Probably not, but it couldn’t have hurt.
The folks at NEC (or TTI) would have had to redo the commercial’s song, though, since I can’t make out most of what’s being said in the current version.
I can hear, “let’s spend the night together!” at the beginning, for instance, and the next thing I can make out is, “together having fun”–which comes just before the oh-so-cheerful chorus. The only other part I understand is the last line: “Look on the bright side of your life!”
All that said, I’ve watched the darn thing about 10 times now, so clearly it can be enjoyed quite a bit despite the language difficulties.
Game: Alien Crush
Publisher: Naxat Soft
Release date: 1988
Considering the PC Engine is one of my all-time favorite consoles and Aliens is one of my all-time favorite films, is it safe to say that Alien Crush is one of my all-time favorite games? I wouldn’t go that far, but I’d definitely say that this H. R. Giger-esque title, which was developed by Compile and published by Naxat Soft, is one of the better–or at least more enjoyable–pinball games I’ve ever played. (Controversial aside: I prefer this title to its better-received sequel, Devil Crash.) Chiefly responsible for my love of this game are, of course, the aforementioned Aliens-inspired graphics. (I’m especially fond of the multi-eyed “queen” that takes up a large portion of the lower playfield.) Granted, you’ll become well acquainted with those graphics, as the play area in Alien Crush is just two screens high, but at least they’re gorgeous. (Thankfully, a bonus round helps break things up a bit.) Also adding to this game’s allure: Its throbbing, rock-ish soundtrack. Sadly, said soundtrack consists of just two tunes–a few more if you count the tracks played during the bonus rounds and on the game-over screen. So, what’s not to love about Alien Crush? Well, aside from its somewhat-repetitive graphics and music, I’d say the game’s biggest negative is one shared by most pinball games of the time: The physics are far from perfect. Oh, and the screen doesn’t scroll smoothly from one section of the playfield to the next; rather, it uses what some folks call a “flick-screen mechanism.” If you’re not anal about such things, though (I’m not), you should find a lot to like in this release.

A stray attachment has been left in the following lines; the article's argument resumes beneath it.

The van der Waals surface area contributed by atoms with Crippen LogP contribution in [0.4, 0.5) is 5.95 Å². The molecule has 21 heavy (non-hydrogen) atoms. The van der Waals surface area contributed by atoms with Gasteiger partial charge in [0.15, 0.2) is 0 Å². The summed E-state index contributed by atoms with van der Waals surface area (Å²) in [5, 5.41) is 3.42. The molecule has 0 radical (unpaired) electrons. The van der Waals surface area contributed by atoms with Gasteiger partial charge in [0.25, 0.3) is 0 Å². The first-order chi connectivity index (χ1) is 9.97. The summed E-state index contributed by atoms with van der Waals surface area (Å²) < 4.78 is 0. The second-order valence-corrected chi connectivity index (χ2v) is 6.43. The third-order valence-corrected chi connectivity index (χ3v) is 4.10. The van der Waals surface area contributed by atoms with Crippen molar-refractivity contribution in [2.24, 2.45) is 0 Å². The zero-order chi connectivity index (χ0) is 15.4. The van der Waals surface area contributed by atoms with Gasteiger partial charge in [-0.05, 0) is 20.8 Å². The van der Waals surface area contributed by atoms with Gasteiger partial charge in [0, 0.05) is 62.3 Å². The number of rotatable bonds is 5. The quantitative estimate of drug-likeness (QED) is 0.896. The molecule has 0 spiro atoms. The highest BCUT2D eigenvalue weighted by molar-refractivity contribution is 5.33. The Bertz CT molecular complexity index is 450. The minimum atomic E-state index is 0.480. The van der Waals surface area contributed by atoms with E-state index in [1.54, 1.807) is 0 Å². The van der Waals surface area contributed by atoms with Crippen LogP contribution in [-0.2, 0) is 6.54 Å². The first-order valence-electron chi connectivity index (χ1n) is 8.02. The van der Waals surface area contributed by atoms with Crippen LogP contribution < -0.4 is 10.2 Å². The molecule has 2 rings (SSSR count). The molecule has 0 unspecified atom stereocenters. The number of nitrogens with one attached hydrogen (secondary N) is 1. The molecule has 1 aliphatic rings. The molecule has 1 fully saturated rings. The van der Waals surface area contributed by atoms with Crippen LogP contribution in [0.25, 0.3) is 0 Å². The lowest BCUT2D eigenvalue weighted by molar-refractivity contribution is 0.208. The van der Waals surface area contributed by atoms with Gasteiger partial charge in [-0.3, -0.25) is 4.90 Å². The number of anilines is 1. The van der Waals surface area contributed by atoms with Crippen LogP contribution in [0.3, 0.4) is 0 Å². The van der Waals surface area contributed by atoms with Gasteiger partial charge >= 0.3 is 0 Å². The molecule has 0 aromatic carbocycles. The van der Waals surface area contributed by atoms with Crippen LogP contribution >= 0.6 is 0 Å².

See also: Previous PCE Reviews